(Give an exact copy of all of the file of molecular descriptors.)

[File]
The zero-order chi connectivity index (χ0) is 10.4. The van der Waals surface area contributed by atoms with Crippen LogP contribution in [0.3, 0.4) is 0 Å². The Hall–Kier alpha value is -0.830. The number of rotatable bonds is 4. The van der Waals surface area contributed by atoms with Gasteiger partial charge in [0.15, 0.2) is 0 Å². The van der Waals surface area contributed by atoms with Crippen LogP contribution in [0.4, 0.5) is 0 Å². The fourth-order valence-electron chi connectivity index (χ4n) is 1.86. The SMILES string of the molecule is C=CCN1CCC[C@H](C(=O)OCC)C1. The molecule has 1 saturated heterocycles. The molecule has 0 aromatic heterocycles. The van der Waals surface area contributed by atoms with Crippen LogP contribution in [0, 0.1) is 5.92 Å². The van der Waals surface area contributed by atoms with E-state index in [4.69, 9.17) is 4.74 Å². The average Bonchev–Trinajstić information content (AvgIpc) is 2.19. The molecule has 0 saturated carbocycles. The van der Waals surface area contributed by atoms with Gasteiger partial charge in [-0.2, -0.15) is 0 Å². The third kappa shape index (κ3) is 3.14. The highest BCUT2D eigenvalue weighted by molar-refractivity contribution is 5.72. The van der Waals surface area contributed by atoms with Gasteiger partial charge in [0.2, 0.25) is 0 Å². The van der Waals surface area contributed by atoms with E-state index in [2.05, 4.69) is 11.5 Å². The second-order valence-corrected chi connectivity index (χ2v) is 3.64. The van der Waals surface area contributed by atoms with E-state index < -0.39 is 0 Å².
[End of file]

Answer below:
The zero-order chi connectivity index (χ0) is 10.4. The van der Waals surface area contributed by atoms with Crippen LogP contribution in [0.3, 0.4) is 0 Å². The Hall–Kier alpha value is -0.830. The number of rotatable bonds is 4. The van der Waals surface area contributed by atoms with Gasteiger partial charge in [0.15, 0.2) is 0 Å². The van der Waals surface area contributed by atoms with Crippen LogP contribution in [0.4, 0.5) is 0 Å². The fourth-order valence-electron chi connectivity index (χ4n) is 1.86. The SMILES string of the molecule is C=CCN1CCC[C@H](C(=O)OCC)C1. The molecule has 1 saturated heterocycles. The molecule has 0 aromatic heterocycles. The van der Waals surface area contributed by atoms with Crippen LogP contribution in [0, 0.1) is 5.92 Å². The van der Waals surface area contributed by atoms with E-state index in [4.69, 9.17) is 4.74 Å². The average Bonchev–Trinajstić information content (AvgIpc) is 2.19. The molecule has 0 saturated carbocycles. The van der Waals surface area contributed by atoms with Gasteiger partial charge in [-0.2, -0.15) is 0 Å². The third kappa shape index (κ3) is 3.14. The highest BCUT2D eigenvalue weighted by molar-refractivity contribution is 5.72. The van der Waals surface area contributed by atoms with Gasteiger partial charge in [0.2, 0.25) is 0 Å². The van der Waals surface area contributed by atoms with E-state index in [2.05, 4.69) is 11.5 Å². The second-order valence-corrected chi connectivity index (χ2v) is 3.64. The van der Waals surface area contributed by atoms with E-state index < -0.39 is 0 Å².